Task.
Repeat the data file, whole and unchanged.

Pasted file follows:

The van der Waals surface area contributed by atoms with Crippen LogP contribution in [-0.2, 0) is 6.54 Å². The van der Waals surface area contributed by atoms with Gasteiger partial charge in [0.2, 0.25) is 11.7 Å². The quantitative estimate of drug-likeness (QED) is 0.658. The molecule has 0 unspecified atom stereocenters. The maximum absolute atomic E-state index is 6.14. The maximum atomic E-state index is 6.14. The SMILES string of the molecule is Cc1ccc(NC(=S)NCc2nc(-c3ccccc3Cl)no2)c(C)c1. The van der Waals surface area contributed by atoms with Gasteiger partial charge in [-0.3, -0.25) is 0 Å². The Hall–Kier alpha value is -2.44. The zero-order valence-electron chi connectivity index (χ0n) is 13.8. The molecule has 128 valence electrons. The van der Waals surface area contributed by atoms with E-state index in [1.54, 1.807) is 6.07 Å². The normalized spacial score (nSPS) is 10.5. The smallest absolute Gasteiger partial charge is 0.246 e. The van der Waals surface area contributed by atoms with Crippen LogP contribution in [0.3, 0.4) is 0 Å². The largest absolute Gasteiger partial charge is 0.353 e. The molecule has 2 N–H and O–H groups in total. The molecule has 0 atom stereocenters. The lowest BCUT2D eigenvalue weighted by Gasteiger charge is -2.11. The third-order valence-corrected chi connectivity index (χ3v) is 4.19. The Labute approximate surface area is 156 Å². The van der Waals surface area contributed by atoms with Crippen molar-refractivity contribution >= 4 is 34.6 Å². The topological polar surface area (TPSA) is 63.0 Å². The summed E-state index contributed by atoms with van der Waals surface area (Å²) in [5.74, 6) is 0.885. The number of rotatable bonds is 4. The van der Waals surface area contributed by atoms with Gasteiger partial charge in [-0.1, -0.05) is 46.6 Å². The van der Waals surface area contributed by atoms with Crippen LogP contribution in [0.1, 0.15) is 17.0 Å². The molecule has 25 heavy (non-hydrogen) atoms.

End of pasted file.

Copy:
The van der Waals surface area contributed by atoms with Crippen LogP contribution in [-0.2, 0) is 6.54 Å². The van der Waals surface area contributed by atoms with Gasteiger partial charge in [0.2, 0.25) is 11.7 Å². The quantitative estimate of drug-likeness (QED) is 0.658. The molecule has 0 unspecified atom stereocenters. The maximum absolute atomic E-state index is 6.14. The maximum atomic E-state index is 6.14. The SMILES string of the molecule is Cc1ccc(NC(=S)NCc2nc(-c3ccccc3Cl)no2)c(C)c1. The van der Waals surface area contributed by atoms with Gasteiger partial charge in [-0.3, -0.25) is 0 Å². The Hall–Kier alpha value is -2.44. The zero-order valence-electron chi connectivity index (χ0n) is 13.8. The molecule has 128 valence electrons. The van der Waals surface area contributed by atoms with E-state index in [1.54, 1.807) is 6.07 Å². The normalized spacial score (nSPS) is 10.5. The smallest absolute Gasteiger partial charge is 0.246 e. The van der Waals surface area contributed by atoms with Crippen LogP contribution in [0.3, 0.4) is 0 Å². The largest absolute Gasteiger partial charge is 0.353 e. The molecule has 2 N–H and O–H groups in total. The molecule has 0 atom stereocenters. The lowest BCUT2D eigenvalue weighted by Gasteiger charge is -2.11. The third-order valence-corrected chi connectivity index (χ3v) is 4.19. The Labute approximate surface area is 156 Å². The van der Waals surface area contributed by atoms with Crippen molar-refractivity contribution >= 4 is 34.6 Å². The topological polar surface area (TPSA) is 63.0 Å². The summed E-state index contributed by atoms with van der Waals surface area (Å²) in [5.74, 6) is 0.885. The number of rotatable bonds is 4. The van der Waals surface area contributed by atoms with Gasteiger partial charge in [-0.1, -0.05) is 46.6 Å². The van der Waals surface area contributed by atoms with Crippen LogP contribution in [0.1, 0.15) is 17.0 Å². The molecule has 25 heavy (non-hydrogen) atoms.